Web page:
Keeping Business All in Family: Start Succession Planning Now to Avoid Problems Later
THE FINANCIAL POST - Special Report - June 17, 1991
CHOOSING a successor is often a sore point for many corporations, but it's even tougher for family-run enterprises.
How do you tell your sons or daughters, for example, that they won't cut it as head of the business? Or how do you deal with the sibling rivalry that has broken out among your children, each of whom wants to be your successor?
It's no wonder only 30% of family enterprises continue as family operations into the second generation, and only 10% by the third.
"When you miss a generation, and you don't get another family member at the helm by the next generation, you usually sell the business," says Aron Pervin, president of Pervin & Company Inc., a Toronto firm that specializes in family business consulting.
Then there are the tax implications. Changes made to federal legislation in 1988 mean the heirs of businesses held in family trusts are liable for a "deemed realization" of capital gains. The changes prevent the indefinite deferral of capital gain from the business, and in some cases the heirs may find they can't afford to pay the taxes, says Gordon Sharwood, president of the Canadian Association of Family Enterprise.
It may force some heirs to bail out.
While the odds of keeping the business all in the family may seem daunting, it isn't impossible. It takes a lot of planning on the part of the owner, a great deal of diplomacy and innovation.
Each situation different
Each situation will be different, depending on the size and financial strength of the company, and the ability and ages of the children, says Patrick Fennell, president of SpencerStuart & Associates Ltd., executive-search consultants in Toronto.
If there's only one possible child successor, and that child is of the right age and fully capable of handling the job, the choice is easy.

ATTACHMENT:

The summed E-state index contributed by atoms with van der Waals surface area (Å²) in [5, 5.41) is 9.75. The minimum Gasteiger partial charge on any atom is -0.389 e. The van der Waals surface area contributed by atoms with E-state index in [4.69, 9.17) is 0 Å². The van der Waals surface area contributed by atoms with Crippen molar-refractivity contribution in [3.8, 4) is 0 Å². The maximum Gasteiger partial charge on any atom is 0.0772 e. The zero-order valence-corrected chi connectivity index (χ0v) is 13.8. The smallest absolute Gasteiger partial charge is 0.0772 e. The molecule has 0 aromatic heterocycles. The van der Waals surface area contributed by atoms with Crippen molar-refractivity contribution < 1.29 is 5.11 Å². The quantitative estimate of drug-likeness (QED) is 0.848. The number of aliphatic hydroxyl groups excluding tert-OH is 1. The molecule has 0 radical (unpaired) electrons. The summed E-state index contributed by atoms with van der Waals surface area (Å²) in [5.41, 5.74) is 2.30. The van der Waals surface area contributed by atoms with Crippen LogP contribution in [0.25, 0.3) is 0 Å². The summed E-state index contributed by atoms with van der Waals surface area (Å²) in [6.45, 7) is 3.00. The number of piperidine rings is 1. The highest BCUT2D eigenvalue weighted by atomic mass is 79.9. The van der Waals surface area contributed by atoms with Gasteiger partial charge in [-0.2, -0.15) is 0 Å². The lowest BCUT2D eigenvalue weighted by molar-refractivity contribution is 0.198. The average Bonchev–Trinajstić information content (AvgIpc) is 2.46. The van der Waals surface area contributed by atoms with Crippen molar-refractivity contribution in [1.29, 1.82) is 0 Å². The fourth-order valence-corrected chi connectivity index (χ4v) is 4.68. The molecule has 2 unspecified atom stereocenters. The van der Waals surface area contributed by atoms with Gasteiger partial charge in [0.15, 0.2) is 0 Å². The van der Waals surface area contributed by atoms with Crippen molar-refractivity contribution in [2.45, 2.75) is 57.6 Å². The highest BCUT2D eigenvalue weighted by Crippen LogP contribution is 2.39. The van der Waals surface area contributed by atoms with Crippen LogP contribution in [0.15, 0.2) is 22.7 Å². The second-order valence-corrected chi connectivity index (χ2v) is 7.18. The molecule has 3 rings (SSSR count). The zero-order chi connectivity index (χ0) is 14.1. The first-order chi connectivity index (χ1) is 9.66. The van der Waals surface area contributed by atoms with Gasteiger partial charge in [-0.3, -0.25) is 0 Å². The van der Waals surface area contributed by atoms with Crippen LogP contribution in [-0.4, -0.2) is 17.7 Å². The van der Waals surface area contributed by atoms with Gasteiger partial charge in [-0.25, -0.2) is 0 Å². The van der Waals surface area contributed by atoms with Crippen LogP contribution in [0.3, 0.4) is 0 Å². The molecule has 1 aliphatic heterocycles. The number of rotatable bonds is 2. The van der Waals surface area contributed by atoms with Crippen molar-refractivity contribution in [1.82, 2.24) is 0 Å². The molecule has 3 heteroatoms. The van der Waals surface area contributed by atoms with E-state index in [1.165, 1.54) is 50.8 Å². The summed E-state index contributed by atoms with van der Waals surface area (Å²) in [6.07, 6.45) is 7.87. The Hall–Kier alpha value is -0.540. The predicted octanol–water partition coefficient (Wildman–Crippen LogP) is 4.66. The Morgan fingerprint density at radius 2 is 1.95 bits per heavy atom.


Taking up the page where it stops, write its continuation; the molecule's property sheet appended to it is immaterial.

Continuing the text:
Unfortunately, that's seldom true, but it was in the case of Kingsmill Foods Company Ltd., a Toronto-based, baked-goods and beverages company with about $5 million in sales.
The company started by William Kings-mill in 1947 is now run by his daughter, Dorion, who took over as president in 1983. Her father groomed her for the position after it was clear she was interested. It also helped that she had some business back-ground through her experience at Royal Bank of Canada, where she went through its management for women program in the 1970s.
Even with this background, she still had to learn how to run a company from her father, who remains with the firm as head of its research department.
"He let me make mistakes - not serious ones - but he did let me make mistakes and pull myself up. We talked a lot. Dad and I talked a great deal, and the family talked and would meet regularly.
That helped keep other family members involved, though Kingsmill says there was no sibling rivalry for the top spot between herself and her sister, who is now a magazine journalist.
At 42, Dorion Kingsmill still has lots of time before she thinks about her successors. Husband Stephen Stuart, a lawyer and business school graduate, serves as company chairman.
They have three children under the age of eight, and Kingsmill says she isn't going to press them to remain within the firm when they grow up.